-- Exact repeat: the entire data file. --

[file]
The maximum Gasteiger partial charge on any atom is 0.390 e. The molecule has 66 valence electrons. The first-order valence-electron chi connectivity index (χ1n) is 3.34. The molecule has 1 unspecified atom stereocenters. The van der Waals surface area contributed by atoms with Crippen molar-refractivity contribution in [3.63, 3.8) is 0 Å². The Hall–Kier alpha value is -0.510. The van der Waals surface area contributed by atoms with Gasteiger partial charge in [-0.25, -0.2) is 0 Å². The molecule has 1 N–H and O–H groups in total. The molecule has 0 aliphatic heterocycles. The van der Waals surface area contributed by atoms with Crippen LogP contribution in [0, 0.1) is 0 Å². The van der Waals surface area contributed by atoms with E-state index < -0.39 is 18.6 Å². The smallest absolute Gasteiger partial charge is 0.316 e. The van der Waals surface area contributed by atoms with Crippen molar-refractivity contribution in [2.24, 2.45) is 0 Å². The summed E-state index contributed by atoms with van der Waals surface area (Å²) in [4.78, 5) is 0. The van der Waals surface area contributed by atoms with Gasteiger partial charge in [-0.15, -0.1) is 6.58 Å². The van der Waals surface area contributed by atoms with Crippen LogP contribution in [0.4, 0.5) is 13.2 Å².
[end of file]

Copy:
The maximum Gasteiger partial charge on any atom is 0.390 e. The molecule has 66 valence electrons. The first-order valence-electron chi connectivity index (χ1n) is 3.34. The molecule has 1 unspecified atom stereocenters. The van der Waals surface area contributed by atoms with Crippen molar-refractivity contribution in [3.63, 3.8) is 0 Å². The Hall–Kier alpha value is -0.510. The van der Waals surface area contributed by atoms with Gasteiger partial charge in [-0.25, -0.2) is 0 Å². The molecule has 1 N–H and O–H groups in total. The molecule has 0 aliphatic heterocycles. The van der Waals surface area contributed by atoms with Crippen LogP contribution in [0, 0.1) is 0 Å². The van der Waals surface area contributed by atoms with E-state index < -0.39 is 18.6 Å². The smallest absolute Gasteiger partial charge is 0.316 e. The van der Waals surface area contributed by atoms with Crippen molar-refractivity contribution in [2.24, 2.45) is 0 Å². The summed E-state index contributed by atoms with van der Waals surface area (Å²) in [4.78, 5) is 0. The van der Waals surface area contributed by atoms with Gasteiger partial charge in [-0.15, -0.1) is 6.58 Å². The van der Waals surface area contributed by atoms with Crippen LogP contribution in [0.4, 0.5) is 13.2 Å².